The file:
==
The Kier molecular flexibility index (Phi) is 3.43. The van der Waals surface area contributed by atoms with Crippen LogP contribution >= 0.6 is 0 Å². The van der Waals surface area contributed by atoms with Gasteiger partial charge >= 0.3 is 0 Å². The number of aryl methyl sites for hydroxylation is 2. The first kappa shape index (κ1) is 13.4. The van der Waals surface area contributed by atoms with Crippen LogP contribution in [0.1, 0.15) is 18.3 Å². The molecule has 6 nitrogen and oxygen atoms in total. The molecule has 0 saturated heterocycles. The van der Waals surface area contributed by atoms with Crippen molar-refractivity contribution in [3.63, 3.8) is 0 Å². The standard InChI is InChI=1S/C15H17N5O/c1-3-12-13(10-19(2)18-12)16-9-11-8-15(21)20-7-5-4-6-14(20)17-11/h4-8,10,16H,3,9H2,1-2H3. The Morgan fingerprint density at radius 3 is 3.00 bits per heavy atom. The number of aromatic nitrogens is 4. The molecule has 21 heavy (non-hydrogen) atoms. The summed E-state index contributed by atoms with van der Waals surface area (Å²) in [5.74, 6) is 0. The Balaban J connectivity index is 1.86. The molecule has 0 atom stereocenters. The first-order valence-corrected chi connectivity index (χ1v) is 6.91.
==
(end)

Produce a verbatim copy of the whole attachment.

The Kier molecular flexibility index (Phi) is 3.43. The van der Waals surface area contributed by atoms with Crippen LogP contribution >= 0.6 is 0 Å². The van der Waals surface area contributed by atoms with Gasteiger partial charge >= 0.3 is 0 Å². The number of aryl methyl sites for hydroxylation is 2. The first kappa shape index (κ1) is 13.4. The van der Waals surface area contributed by atoms with Crippen LogP contribution in [0.1, 0.15) is 18.3 Å². The molecule has 6 nitrogen and oxygen atoms in total. The molecule has 0 saturated heterocycles. The van der Waals surface area contributed by atoms with Crippen molar-refractivity contribution in [3.63, 3.8) is 0 Å². The standard InChI is InChI=1S/C15H17N5O/c1-3-12-13(10-19(2)18-12)16-9-11-8-15(21)20-7-5-4-6-14(20)17-11/h4-8,10,16H,3,9H2,1-2H3. The Morgan fingerprint density at radius 3 is 3.00 bits per heavy atom. The number of aromatic nitrogens is 4. The molecule has 21 heavy (non-hydrogen) atoms. The summed E-state index contributed by atoms with van der Waals surface area (Å²) in [5.74, 6) is 0. The Balaban J connectivity index is 1.86. The molecule has 0 atom stereocenters. The first-order valence-corrected chi connectivity index (χ1v) is 6.91.